Despite a federal statute referring to the U.S. attorney’s duty to take contempt cases to the grand jury, they believe it would be impermissible under the law, and violate the doctrine of separation of powers under the Constitution.

An expert is later quoted saying that the statute is “unambiguous” in its requirement that contempt citations be referred to the grand jury. The article acknowledges that the Bush administration disagrees, but cites a Reagan-era memo as the only authority for the Bush administration’s position — as if two Republican administrations are the only ones to have held this view.

Not so. Namely, as Beldar says in this comment, the Bush Administration position is not a radical view of the law. Why, even Bill Clinton’s Justice Department agreed:

As to whether Congress can compel a U.S. Attorney to prosecute the Executive for defying a Congressional subpoena, this isn’t a Democrat vs. Republican issue. It’s an Executive vs. Congress issue, on which the Reagan, Clinton, and Bush-43 Administrations have all taken absolutely consistent positions. Saturday’s WaPo noted that:

But administration officials and other legal scholars, including some Democrats, noted that Justice Department lawyers in the Clinton administration made a similar argument during a controversy with Congress over the nomination of a federal judge.

Walter E. Dellinger III, who headed the Office of Legal Counsel at the Justice Department then, wrote in a 1995 legal opinion that “the criminal contempt of Congress statute does not apply to the President or presidential subordinates who assert executive privilege.”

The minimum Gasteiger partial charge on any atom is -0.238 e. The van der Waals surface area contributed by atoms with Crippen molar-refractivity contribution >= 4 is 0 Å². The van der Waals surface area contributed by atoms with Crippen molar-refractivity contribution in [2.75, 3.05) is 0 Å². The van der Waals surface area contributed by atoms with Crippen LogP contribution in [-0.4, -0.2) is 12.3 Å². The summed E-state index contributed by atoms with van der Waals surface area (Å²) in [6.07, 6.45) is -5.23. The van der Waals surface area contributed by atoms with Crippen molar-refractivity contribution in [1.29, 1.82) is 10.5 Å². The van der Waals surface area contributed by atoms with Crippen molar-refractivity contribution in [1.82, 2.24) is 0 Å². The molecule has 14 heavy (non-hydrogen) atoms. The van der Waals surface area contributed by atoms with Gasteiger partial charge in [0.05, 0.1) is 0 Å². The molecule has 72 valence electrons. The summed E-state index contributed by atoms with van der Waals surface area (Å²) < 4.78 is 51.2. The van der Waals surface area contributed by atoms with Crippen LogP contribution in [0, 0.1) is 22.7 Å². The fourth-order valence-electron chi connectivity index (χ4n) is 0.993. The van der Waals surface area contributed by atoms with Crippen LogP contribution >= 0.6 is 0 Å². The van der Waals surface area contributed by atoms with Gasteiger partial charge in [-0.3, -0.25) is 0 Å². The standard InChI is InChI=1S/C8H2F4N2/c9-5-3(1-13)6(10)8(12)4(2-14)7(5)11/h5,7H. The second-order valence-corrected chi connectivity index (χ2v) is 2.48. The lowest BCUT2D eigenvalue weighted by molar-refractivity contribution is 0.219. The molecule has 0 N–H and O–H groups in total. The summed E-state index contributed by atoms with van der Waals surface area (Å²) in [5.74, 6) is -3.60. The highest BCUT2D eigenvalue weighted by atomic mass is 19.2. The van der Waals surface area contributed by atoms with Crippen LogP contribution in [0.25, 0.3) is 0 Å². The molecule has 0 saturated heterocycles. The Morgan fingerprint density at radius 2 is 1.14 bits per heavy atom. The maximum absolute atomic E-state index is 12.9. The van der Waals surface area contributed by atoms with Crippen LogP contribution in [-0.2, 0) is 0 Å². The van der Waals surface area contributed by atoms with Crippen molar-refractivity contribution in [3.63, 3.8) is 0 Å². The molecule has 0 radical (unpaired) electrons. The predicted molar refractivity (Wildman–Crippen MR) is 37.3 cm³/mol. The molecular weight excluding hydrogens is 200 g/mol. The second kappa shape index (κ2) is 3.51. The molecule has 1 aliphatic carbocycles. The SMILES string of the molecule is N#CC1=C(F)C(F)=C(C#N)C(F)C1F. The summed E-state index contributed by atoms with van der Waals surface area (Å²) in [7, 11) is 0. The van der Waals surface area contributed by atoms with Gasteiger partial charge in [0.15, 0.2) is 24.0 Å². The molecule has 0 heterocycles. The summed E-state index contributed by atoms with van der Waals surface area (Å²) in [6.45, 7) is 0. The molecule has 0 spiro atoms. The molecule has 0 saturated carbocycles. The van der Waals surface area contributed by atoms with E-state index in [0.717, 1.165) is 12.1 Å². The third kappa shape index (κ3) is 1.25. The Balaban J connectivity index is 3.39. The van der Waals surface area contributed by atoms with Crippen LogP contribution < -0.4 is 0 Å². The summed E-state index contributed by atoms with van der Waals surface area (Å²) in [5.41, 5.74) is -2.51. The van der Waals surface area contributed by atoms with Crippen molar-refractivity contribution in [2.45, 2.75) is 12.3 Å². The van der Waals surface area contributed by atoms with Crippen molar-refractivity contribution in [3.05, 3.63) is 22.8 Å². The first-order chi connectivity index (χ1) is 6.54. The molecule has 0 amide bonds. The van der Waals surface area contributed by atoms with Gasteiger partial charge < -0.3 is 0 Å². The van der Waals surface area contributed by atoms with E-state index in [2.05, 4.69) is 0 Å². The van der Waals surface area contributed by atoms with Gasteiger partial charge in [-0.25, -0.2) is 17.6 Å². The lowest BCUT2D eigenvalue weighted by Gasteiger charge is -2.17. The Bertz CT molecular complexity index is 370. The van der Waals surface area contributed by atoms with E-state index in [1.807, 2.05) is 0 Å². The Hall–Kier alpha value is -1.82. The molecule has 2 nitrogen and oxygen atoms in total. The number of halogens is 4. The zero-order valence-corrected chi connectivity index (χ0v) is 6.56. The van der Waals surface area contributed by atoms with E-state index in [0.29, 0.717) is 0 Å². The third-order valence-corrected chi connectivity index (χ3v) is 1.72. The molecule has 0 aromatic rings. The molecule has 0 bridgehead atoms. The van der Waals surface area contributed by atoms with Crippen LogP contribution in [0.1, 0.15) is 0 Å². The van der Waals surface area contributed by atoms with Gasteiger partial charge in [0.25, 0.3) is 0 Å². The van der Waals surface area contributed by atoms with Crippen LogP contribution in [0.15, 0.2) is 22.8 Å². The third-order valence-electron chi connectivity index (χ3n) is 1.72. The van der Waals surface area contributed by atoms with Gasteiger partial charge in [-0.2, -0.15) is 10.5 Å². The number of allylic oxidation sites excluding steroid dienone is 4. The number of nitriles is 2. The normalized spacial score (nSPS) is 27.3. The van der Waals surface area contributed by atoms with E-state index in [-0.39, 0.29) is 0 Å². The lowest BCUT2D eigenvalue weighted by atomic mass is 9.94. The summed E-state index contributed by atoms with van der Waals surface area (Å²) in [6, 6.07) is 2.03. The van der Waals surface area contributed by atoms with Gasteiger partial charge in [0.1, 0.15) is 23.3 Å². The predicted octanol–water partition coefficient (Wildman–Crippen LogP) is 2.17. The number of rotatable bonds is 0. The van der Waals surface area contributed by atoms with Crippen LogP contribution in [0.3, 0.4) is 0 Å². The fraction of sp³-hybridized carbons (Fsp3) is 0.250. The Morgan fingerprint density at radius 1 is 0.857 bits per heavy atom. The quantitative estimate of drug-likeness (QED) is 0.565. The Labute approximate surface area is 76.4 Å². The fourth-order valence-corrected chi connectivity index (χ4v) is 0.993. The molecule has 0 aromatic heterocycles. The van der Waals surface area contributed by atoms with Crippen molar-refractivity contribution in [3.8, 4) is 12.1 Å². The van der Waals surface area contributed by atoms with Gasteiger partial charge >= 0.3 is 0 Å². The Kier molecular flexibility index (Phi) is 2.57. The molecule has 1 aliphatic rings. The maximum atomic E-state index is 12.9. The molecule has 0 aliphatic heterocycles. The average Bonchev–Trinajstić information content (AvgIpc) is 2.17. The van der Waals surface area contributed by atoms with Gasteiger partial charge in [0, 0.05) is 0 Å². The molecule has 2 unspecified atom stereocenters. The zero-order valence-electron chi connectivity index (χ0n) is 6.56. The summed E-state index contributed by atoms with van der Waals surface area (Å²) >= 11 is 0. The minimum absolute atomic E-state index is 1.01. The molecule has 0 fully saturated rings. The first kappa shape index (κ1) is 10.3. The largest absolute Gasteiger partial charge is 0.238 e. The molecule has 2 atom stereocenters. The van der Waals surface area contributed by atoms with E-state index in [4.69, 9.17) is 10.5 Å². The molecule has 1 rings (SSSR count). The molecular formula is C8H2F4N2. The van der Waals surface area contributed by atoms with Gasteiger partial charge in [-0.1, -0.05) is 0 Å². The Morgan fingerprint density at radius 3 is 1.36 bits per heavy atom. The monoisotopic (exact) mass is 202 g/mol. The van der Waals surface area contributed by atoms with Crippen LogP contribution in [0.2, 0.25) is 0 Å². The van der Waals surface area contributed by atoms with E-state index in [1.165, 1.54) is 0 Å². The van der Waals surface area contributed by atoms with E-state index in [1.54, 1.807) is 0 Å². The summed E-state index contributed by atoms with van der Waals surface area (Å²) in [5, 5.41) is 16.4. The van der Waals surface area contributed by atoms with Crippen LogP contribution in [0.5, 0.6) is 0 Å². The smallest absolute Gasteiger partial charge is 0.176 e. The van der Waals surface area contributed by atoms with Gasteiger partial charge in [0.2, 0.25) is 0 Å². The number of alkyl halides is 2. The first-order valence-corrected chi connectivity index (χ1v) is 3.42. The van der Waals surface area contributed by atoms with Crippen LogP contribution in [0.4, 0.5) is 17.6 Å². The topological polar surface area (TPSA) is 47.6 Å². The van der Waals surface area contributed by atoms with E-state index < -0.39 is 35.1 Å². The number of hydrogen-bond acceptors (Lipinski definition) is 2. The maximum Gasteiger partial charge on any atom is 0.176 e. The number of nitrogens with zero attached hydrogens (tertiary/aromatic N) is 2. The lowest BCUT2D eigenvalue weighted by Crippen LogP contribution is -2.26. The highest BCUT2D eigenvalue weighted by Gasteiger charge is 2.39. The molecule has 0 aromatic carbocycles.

That conclusion echoed a broader legal opinion issued 11 years earlier by then-Assistant Attorney General Theodore B. Olson, who headed the OLC during the first term of the Reagan administration.

This was, of course, printed on a Saturday and buried on page 3, since it would interfere with the Dems’ PR campaign for the WaPo to run a story that ought to have been headlined: “Bush Administration, Just Like Every Other, Refuses to Prosecute Itself Over Its Refusal to Be Congress’ Simpering Bitch.”


Beldar and the Washington Post make good points — but there’s even more evidence than that. The “broader legal opinion” cited by the Post also cited an example (at page 119) from the Eisenhower and John F. Kennedy administrations in which the Department of Justice refused to refer contempt of Congress citations to a grand jury. The memo also cites 1976 testimony from Assistant Attorney General Rex Lee, given during the Ford administration, to the effect that a valid invocation of executive privilege would justify a refusal to refer a citation to a grand jury.

In other words, this is not a new position, or a Republican (Reagan/Bush) position. It is the position advocated by at least six different administrations over the last 50 years — including JFK and Clinton.

Does the L.A. Times provide this context? Not on your life. Instead, we get seeming astonishment that the Bush administration would take this position, bolstered by the opinion of an expert.

About whom I will have more later this week. He and I have been discussing these issues, and I find his views quite startling in the breadth of the leeway he would give Congress to encroach on executive power. But that discussion will have to await a future post.

P.S. Beldar’s comment also provides a wealth of links addressing issue #1, presenting a strong case that the President’s invocation of privilege regarding Miers’s appearance is sound.

P.P.S. That longstanding position of at least six presidential administrations is described by our pal Glenn Greenwald as an “obviously radical position.” Well, there you have it, then.